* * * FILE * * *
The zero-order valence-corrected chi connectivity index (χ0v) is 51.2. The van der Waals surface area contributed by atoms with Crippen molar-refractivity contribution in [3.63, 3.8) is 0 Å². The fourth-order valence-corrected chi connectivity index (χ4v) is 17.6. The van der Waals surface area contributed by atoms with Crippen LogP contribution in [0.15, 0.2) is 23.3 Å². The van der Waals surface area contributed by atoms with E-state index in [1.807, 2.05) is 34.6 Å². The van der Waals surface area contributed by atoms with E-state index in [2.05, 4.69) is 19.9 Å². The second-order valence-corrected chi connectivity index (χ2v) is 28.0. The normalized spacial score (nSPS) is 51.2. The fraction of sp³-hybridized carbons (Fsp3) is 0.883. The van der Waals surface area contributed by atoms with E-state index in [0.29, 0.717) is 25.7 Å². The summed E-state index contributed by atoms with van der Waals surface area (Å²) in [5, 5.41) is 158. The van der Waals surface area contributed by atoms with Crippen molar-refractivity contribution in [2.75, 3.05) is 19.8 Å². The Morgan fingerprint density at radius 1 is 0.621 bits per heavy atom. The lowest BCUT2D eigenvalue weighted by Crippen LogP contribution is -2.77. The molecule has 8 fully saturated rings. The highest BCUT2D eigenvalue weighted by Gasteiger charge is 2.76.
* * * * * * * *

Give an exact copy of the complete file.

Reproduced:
The zero-order valence-corrected chi connectivity index (χ0v) is 51.2. The van der Waals surface area contributed by atoms with Crippen molar-refractivity contribution in [3.63, 3.8) is 0 Å². The fourth-order valence-corrected chi connectivity index (χ4v) is 17.6. The van der Waals surface area contributed by atoms with Crippen LogP contribution in [0.15, 0.2) is 23.3 Å². The van der Waals surface area contributed by atoms with E-state index in [1.807, 2.05) is 34.6 Å². The van der Waals surface area contributed by atoms with E-state index in [2.05, 4.69) is 19.9 Å². The second-order valence-corrected chi connectivity index (χ2v) is 28.0. The normalized spacial score (nSPS) is 51.2. The fraction of sp³-hybridized carbons (Fsp3) is 0.883. The van der Waals surface area contributed by atoms with E-state index in [0.29, 0.717) is 25.7 Å². The summed E-state index contributed by atoms with van der Waals surface area (Å²) in [5, 5.41) is 158. The van der Waals surface area contributed by atoms with Crippen molar-refractivity contribution in [2.75, 3.05) is 19.8 Å². The Morgan fingerprint density at radius 1 is 0.621 bits per heavy atom. The lowest BCUT2D eigenvalue weighted by Crippen LogP contribution is -2.77. The molecule has 8 fully saturated rings. The highest BCUT2D eigenvalue weighted by Gasteiger charge is 2.76.